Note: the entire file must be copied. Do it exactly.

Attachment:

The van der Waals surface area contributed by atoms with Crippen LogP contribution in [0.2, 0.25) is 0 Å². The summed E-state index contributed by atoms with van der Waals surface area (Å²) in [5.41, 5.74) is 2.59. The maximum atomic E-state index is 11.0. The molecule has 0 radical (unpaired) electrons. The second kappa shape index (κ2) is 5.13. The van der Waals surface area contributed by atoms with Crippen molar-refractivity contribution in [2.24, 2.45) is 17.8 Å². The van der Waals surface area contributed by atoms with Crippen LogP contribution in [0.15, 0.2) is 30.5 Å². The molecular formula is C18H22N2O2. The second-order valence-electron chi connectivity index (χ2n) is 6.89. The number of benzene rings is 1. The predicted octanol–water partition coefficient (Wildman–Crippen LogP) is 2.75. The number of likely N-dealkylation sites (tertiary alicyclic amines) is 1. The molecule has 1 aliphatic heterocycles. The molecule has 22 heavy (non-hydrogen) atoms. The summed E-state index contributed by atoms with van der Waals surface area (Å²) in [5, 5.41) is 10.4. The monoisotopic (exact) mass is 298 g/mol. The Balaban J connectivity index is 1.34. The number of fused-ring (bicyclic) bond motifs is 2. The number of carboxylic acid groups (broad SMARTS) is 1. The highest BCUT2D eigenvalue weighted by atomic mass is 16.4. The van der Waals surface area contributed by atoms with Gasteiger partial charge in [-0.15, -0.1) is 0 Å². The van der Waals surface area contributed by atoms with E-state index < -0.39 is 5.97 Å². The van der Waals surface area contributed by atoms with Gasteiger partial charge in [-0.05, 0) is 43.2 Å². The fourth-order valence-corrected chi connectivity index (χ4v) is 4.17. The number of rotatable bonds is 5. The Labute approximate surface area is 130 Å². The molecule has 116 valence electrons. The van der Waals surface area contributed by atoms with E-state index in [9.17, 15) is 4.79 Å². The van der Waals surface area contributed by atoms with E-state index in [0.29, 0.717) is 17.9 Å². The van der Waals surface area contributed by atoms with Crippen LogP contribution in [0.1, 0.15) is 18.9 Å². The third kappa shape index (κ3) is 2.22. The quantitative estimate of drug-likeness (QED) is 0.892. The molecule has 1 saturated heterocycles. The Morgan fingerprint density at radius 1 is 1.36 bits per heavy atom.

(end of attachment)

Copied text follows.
The van der Waals surface area contributed by atoms with Crippen LogP contribution in [0.2, 0.25) is 0 Å². The summed E-state index contributed by atoms with van der Waals surface area (Å²) in [5.41, 5.74) is 2.59. The maximum atomic E-state index is 11.0. The molecule has 0 radical (unpaired) electrons. The second kappa shape index (κ2) is 5.13. The van der Waals surface area contributed by atoms with Crippen molar-refractivity contribution in [2.24, 2.45) is 17.8 Å². The van der Waals surface area contributed by atoms with Crippen LogP contribution in [0.15, 0.2) is 30.5 Å². The molecular formula is C18H22N2O2. The second-order valence-electron chi connectivity index (χ2n) is 6.89. The number of benzene rings is 1. The predicted octanol–water partition coefficient (Wildman–Crippen LogP) is 2.75. The number of likely N-dealkylation sites (tertiary alicyclic amines) is 1. The molecule has 1 aliphatic heterocycles. The molecule has 22 heavy (non-hydrogen) atoms. The summed E-state index contributed by atoms with van der Waals surface area (Å²) in [5, 5.41) is 10.4. The monoisotopic (exact) mass is 298 g/mol. The Balaban J connectivity index is 1.34. The number of fused-ring (bicyclic) bond motifs is 2. The number of carboxylic acid groups (broad SMARTS) is 1. The highest BCUT2D eigenvalue weighted by atomic mass is 16.4. The van der Waals surface area contributed by atoms with Gasteiger partial charge in [-0.15, -0.1) is 0 Å². The van der Waals surface area contributed by atoms with E-state index < -0.39 is 5.97 Å². The van der Waals surface area contributed by atoms with Gasteiger partial charge in [-0.05, 0) is 43.2 Å². The fourth-order valence-corrected chi connectivity index (χ4v) is 4.17. The number of rotatable bonds is 5. The Labute approximate surface area is 130 Å². The molecule has 116 valence electrons. The van der Waals surface area contributed by atoms with E-state index in [9.17, 15) is 4.79 Å². The van der Waals surface area contributed by atoms with E-state index in [0.29, 0.717) is 17.9 Å². The van der Waals surface area contributed by atoms with Crippen LogP contribution in [0.1, 0.15) is 18.9 Å². The third kappa shape index (κ3) is 2.22. The quantitative estimate of drug-likeness (QED) is 0.892. The molecule has 1 saturated heterocycles. The Morgan fingerprint density at radius 1 is 1.36 bits per heavy atom.